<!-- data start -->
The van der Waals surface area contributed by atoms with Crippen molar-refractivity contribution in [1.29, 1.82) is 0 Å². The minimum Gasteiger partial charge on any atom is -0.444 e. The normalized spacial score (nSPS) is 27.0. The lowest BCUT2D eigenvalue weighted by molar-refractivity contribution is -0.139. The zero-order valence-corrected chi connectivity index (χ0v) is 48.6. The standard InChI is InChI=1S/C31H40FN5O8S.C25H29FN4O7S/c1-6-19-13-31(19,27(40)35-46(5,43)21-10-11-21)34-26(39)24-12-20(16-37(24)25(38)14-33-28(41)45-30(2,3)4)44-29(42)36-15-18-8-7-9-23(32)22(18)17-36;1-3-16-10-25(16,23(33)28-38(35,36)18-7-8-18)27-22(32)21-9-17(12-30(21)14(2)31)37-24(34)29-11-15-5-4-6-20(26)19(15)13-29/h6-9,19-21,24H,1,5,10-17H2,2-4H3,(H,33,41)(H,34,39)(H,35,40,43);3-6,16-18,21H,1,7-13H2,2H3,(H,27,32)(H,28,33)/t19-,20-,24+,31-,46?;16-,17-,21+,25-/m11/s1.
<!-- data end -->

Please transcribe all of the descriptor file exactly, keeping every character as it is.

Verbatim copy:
The van der Waals surface area contributed by atoms with Crippen molar-refractivity contribution in [1.29, 1.82) is 0 Å². The minimum Gasteiger partial charge on any atom is -0.444 e. The normalized spacial score (nSPS) is 27.0. The lowest BCUT2D eigenvalue weighted by molar-refractivity contribution is -0.139. The zero-order valence-corrected chi connectivity index (χ0v) is 48.6. The standard InChI is InChI=1S/C31H40FN5O8S.C25H29FN4O7S/c1-6-19-13-31(19,27(40)35-46(5,43)21-10-11-21)34-26(39)24-12-20(16-37(24)25(38)14-33-28(41)45-30(2,3)4)44-29(42)36-15-18-8-7-9-23(32)22(18)17-36;1-3-16-10-25(16,23(33)28-38(35,36)18-7-8-18)27-22(32)21-9-17(12-30(21)14(2)31)37-24(34)29-11-15-5-4-6-20(26)19(15)13-29/h6-9,19-21,24H,1,5,10-17H2,2-4H3,(H,33,41)(H,34,39)(H,35,40,43);3-6,16-18,21H,1,7-13H2,2H3,(H,27,32)(H,28,33)/t19-,20-,24+,31-,46?;16-,17-,21+,25-/m11/s1.